My husband likes to say, “In absence of information, imagination.” There is far too much info missing for me to be confident or comfortable with the reasoning behind her decision to resign from a council seat she’d recently won to run for mayor. Also, I continue to question the validity of her candidacy when I remember that in the City Council meeting on January 24 ,2022, the Council (including Ms. Cobble) had on the agenda (and in the meeting packet) a Resolution for the [Mayoral] Special Election to be held on March 15, 2022. After citizen outcry, including notification that it would cost the City a significant amount more money to hold the special election on March 15 as opposed to May 24, that resolution was not adopted. But two weeks after this meeting, Ms. Cobble publicly announced her candidacy for mayor – far in advance of the qualifying period. I’ve heard folks opine on the legitimacy of this action, offering legality as a defense – that is, that it wasn’t illegal for her to do this. But for a city suffering from issues of questionable ethics (and illegality), I’m definitely looking for leadership unwilling to downplay the significance of making ethical decisions, even if those decisions don’t directly benefit them.   

Dr. Diane Adoma – Dr. Adoma offered a strong opening statement during Thursday’s in-person candidate forum. As someone who wants to see the city obtain a GMA City of Ethics designation and prioritize citizen participation, I was especially encouraged to hear that she supports establishing an ethics board in collaboration with council, staff, and citizens. And I agreed with her that city governments cannot effectively evaluate themselves – a sentiment shared by a recent guest at a SCC monthly Community Engagement Meeting. She followed this by making an important point regarding candidates needing to have the necessary time to commit to serving in the office of mayor. She offered a detailed response to the question about what she’d do in her first 100 days. As I had also heard from local businesses about issues with the city’s business licensing process, I was impressed that her campaign had contacted local businesses to ascertain their satisfaction with the City’s current policies and procedures regarding licensing. She was articulate, persuasive, and compelling. I heard from neighbors and others attending the forum that they were especially inspired by her passion. While I, too, appreciate passion, I love it even more when it’s balanced by discretion. I would not like to see Dr. Adoma use her passion as an excuse for indiscretion, and wonder how her temperament will influence her service if she is elected mayor.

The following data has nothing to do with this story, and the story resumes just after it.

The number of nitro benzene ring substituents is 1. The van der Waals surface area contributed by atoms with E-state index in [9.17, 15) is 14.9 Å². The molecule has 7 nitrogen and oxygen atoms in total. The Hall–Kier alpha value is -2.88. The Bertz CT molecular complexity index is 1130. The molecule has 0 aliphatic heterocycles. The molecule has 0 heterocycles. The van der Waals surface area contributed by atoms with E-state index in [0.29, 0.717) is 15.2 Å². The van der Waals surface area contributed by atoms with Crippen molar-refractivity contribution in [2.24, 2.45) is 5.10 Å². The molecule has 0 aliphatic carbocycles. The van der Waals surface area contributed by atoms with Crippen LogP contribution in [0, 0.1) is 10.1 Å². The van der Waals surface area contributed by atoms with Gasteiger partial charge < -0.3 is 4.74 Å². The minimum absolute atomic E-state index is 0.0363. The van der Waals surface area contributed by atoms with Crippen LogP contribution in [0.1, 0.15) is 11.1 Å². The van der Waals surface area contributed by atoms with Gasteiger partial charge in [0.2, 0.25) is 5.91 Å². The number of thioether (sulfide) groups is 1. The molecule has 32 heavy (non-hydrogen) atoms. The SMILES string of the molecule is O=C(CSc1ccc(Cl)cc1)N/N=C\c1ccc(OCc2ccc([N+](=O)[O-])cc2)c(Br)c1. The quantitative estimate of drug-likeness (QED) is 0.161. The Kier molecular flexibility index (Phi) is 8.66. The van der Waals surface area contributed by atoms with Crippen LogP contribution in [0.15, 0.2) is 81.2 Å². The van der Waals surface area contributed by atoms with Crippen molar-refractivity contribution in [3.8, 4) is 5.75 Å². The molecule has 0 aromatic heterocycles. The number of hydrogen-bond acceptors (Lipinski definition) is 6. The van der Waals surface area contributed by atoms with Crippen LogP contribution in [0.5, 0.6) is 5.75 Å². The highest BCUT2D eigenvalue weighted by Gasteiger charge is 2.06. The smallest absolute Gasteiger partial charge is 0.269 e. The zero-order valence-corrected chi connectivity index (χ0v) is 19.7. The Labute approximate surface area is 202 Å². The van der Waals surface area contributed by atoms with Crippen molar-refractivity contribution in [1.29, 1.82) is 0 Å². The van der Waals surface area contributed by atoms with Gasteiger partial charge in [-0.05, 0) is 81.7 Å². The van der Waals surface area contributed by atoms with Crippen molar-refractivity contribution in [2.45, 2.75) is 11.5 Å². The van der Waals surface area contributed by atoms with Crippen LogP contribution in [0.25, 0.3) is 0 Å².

One of SCC’s highest priorities is to help citizens evaluate and gain clarity on the leaders vying to represent us. And I’m pleased to report that this citizen got just the clarity she was seeking. What were your takeaways from the forum? Are there other questions or issues you want the candidates to address?